Nutari no Ki, 647, unknown, Nuttari gun, unknown, existent by the Yoro years (717-724)
Iwafune no Ki, 648, unknown, Iwafune gun, unknown
Tsukisara no Ki, unknown, unknown, unknown, unknown, existent by 658
Dewa no Ki, about 760, Ideha gun, unknown, Ideha gun, relocated to Akita in February, 734, Dewa Kokufu (the provincial capital of Dewa Province)
Akita-jo Castle, about 760, about 11th century, Akita gun, (located after abolition of Akita-jo castle, former site of Akita-jo Castle, its Kokufu function relocated in 804
Kawabe no fu, 759, unknown, Kawabe gun, unknown
Okachi no Ki, 759, unknown, Ogachi gun, unknown
Yuri no Ki, unknown, unknown, Yuri gun, unknown, article dated August 23, 780 of "Shoku Nihongi"
Hotta no Ki, beginning of 9th century, end of 10th century, remains of Hotta no Ki, theories of Kawabe fu, Okachi no Ki, josaku unrecorded in documents, and second Ogaki no Ki
Kinowa no Ki, 9th century, 10th century, possibly Ideha gun, remains of Kinowa no Ki, Dewa Kokufu
Taga-jo Castle, 724, medieval period, Miyagi gun, former site of Taga-jo Castle, Mutsu Kokufu, kokufu function moved to kokushi's residence in the vicinity in mid 10th century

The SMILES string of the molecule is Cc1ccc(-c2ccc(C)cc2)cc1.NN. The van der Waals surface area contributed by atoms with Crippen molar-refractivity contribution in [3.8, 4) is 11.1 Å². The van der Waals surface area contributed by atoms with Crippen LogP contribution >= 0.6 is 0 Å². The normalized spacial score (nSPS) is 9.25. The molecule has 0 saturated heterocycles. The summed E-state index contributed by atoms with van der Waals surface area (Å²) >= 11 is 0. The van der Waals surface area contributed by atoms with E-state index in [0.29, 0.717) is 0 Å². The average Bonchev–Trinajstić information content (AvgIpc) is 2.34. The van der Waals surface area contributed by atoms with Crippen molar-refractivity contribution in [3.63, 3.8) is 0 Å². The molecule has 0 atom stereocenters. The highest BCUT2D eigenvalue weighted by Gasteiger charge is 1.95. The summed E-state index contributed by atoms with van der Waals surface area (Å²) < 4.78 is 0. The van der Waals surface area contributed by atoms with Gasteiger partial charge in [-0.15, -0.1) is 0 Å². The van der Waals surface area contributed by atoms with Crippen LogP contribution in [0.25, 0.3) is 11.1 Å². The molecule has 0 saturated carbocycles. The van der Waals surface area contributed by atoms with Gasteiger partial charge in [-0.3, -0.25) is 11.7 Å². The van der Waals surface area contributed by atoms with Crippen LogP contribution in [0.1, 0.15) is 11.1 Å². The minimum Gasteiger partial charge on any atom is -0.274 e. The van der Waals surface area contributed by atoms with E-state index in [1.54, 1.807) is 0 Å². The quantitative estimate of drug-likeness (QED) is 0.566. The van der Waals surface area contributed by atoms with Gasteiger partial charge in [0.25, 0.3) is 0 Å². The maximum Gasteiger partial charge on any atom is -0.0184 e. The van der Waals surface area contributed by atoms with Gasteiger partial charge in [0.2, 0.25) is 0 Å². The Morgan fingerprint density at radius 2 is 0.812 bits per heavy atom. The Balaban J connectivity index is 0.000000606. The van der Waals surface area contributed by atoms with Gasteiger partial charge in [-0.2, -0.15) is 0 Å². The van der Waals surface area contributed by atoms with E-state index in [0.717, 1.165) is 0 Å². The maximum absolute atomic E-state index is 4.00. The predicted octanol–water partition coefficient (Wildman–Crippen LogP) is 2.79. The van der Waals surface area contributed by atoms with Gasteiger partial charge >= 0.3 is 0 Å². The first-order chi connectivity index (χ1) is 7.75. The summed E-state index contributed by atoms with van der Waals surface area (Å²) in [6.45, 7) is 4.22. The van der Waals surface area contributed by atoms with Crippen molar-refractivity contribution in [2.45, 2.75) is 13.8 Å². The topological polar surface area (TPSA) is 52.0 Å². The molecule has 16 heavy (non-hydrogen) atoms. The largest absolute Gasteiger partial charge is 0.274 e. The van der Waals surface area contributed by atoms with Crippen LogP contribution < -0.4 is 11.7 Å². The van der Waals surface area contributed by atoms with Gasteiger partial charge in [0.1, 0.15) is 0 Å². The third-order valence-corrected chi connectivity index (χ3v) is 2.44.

Tamatsukuri no Ki, about 737, unknown, Tamatsukuri gun, possibly Kodera Ruins, later relocated to Tamatsukuri no Ki or possibly Miyazawa Ruins
Shikama no Ki, about 737, unknown, Shikama gun, possibly Jo Ruins
Nitta no Ki, about 737, unknown, Nitta gun, the presumed former site of Nitta no Ki
Ojika no Ki, about 737, unknown, Ojika gun, possibly Akai Ruins
Mono-jo Castle, 759, unknown, Mono gun, former site of Mono-jo Castle
Iji-jo Castle, 767, beginning of 9th century, Kurihara gun, former site of Iji-jo Castle
Kakubetsu-jo Castle, 780, unknown, unknown, unknown
Isawa-jo Castle, 802, about late 10th century, Isawa gun, former site of Isawa-jo Castle
Nakayama no Ki, prior to 804, unknown, unknown, unknown, "Shoku Nihongi"
Shiwa-jo Castle, 803, 811, possibly Shiwa gun, former site of Shiwa-jo Castle, relocated to Tokutan-jo Castle and abolished
Tokutan-jo Castle, 811, about mid 9th century, Shiwa gun, former site of Tokutan-jo Castle